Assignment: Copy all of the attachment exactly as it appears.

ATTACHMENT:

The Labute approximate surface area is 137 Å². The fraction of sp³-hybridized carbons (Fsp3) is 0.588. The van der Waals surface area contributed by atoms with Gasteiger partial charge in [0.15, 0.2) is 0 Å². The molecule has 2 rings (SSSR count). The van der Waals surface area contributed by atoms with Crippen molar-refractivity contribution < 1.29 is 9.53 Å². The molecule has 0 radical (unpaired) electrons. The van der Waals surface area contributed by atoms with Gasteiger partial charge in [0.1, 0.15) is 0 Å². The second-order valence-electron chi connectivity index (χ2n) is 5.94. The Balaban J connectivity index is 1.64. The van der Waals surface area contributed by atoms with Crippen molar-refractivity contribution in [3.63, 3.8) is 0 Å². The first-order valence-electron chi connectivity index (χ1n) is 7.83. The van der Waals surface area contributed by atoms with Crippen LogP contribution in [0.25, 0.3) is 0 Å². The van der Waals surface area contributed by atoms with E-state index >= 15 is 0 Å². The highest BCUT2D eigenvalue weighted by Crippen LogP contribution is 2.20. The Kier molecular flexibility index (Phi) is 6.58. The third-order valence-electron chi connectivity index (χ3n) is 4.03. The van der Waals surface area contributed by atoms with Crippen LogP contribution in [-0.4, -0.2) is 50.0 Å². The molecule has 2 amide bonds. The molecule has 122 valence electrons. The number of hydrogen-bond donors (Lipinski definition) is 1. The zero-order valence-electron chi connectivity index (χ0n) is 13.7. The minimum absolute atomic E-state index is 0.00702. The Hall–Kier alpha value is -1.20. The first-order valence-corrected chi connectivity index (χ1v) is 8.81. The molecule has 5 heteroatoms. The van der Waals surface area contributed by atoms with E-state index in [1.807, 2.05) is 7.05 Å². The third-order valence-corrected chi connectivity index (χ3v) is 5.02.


The Labute approximate surface area is 137 Å². The fraction of sp³-hybridized carbons (Fsp3) is 0.588. The van der Waals surface area contributed by atoms with Gasteiger partial charge in [0.15, 0.2) is 0 Å². The molecule has 2 rings (SSSR count). The van der Waals surface area contributed by atoms with Crippen molar-refractivity contribution < 1.29 is 9.53 Å². The molecule has 0 radical (unpaired) electrons. The van der Waals surface area contributed by atoms with Gasteiger partial charge in [0.1, 0.15) is 0 Å². The second-order valence-electron chi connectivity index (χ2n) is 5.94. The Balaban J connectivity index is 1.64. The van der Waals surface area contributed by atoms with Crippen molar-refractivity contribution in [3.63, 3.8) is 0 Å². The first-order valence-electron chi connectivity index (χ1n) is 7.83. The van der Waals surface area contributed by atoms with Crippen LogP contribution in [0.25, 0.3) is 0 Å². The van der Waals surface area contributed by atoms with E-state index >= 15 is 0 Å². The highest BCUT2D eigenvalue weighted by Crippen LogP contribution is 2.20. The Kier molecular flexibility index (Phi) is 6.58. The third-order valence-electron chi connectivity index (χ3n) is 4.03. The van der Waals surface area contributed by atoms with Crippen LogP contribution in [-0.4, -0.2) is 50.0 Å². The molecule has 2 amide bonds. The molecule has 122 valence electrons. The number of hydrogen-bond donors (Lipinski definition) is 1. The zero-order valence-electron chi connectivity index (χ0n) is 13.7. The minimum absolute atomic E-state index is 0.00702. The Hall–Kier alpha value is -1.20. The first-order valence-corrected chi connectivity index (χ1v) is 8.81. The molecule has 5 heteroatoms. The van der Waals surface area contributed by atoms with E-state index in [1.807, 2.05) is 7.05 Å². The third-order valence-corrected chi connectivity index (χ3v) is 5.02.